In today’s podcast, author Rachel Nielson reads four of her articles about concrete ways that she finds hope and fulfillment as a mother, even in the hardest of times.
It is OK to struggle; everybody does. It is what we do as a result of the challenge that matters. Will we learn from it or allow it to defeat us?
At my first set of student-teacher conferences, I was taken aback when an Indian mother turned to me and said, “Please be stricter with my son. he needs a firm hand, and he needs to take his studies much more seriously.” I had thought her son was doing just fine, but she clearly thought he could do much better.
Being a mom and being with children can be fun, at least some of the time. But I’ve had a a few experiences lately that have shown me the value of pure fun, just for myself.
An outside look at your family might give you just the perspective you desperately need.
It’s great to plan a family trip when everything goes well and everyone has a good time, but when things start to fall apart, it becomes an adventure! “Our trip became one of the weaving moments of the fabric of our family, and hopefully we taught our children that when it rains, you sing.”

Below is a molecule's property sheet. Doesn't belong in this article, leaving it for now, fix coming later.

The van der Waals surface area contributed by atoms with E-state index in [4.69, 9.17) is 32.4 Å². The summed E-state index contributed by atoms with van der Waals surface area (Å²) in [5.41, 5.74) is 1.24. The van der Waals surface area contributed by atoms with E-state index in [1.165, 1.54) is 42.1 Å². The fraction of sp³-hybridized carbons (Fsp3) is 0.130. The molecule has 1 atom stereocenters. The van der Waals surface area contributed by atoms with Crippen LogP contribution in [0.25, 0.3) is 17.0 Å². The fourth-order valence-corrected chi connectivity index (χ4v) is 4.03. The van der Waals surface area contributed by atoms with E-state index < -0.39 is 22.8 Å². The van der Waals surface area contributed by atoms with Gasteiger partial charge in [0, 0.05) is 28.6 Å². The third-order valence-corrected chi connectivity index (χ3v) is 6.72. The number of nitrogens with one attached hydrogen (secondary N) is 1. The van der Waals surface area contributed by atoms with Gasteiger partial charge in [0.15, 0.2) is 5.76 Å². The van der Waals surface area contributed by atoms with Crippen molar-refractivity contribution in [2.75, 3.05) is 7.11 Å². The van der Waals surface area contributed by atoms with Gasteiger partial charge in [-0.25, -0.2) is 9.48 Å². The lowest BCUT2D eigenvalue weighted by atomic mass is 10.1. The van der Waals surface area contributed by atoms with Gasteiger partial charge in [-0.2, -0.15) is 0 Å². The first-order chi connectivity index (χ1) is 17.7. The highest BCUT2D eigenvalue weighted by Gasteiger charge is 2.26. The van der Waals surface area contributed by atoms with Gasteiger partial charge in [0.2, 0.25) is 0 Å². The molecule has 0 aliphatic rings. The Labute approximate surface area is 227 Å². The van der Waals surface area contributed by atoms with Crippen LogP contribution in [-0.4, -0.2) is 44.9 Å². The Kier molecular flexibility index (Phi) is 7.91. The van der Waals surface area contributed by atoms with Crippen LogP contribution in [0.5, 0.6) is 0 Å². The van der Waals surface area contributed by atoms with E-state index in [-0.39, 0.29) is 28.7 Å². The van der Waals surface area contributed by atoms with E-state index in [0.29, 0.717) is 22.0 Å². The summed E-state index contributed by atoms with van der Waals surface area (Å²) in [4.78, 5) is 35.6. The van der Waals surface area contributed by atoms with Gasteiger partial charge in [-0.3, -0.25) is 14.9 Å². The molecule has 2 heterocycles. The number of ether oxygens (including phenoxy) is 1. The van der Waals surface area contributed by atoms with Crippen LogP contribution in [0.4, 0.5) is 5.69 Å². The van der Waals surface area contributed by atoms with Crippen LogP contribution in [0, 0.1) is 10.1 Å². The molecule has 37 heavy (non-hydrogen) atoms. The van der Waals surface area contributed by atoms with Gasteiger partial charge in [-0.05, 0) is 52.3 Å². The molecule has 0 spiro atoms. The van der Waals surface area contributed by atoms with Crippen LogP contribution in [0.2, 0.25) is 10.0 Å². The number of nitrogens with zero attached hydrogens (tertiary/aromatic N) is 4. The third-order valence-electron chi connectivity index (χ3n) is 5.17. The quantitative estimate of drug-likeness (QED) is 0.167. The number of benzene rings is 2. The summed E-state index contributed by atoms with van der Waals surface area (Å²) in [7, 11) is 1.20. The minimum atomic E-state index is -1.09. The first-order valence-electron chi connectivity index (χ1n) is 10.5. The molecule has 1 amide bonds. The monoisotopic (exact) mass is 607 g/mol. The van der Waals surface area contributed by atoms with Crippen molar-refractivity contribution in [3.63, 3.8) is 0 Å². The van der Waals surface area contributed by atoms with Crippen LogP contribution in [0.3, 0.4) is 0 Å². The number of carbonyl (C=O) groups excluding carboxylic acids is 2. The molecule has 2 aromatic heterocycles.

When I finally realized how one word created such negative emotions, I decided to ban it from my vocabulary. I was shocked at how much altering my word choice altered how I thought about myself and my responsibilities.
It is possible to take a new look at failure and find the victories and celebrations hidden inside. We can choose to see failure not as the outcome we anticipated, but instead as the sum total of who we are as mothers.
I was recently with a group of my trusted friends when I sheepishly admitted that I don’t like playing with my kids. Fortunately, they had lots of good ideas of ways to make play more natural and enjoyable for me as a mother.
Are you ever baffled by your child’s obsession with screens, phones, or video games? Dawn Wessman models a child-lead discussion that eliminated battles, improved her son’s mood, increased learning and activity level, as well as deepened their relationship.
You mean my teenager wants me to stand behind what I say?
I needed to take control of my negative thoughts and find a way to appreciate myself as a mother, so I found four ways to focus more on the good “mom”ents than the bad.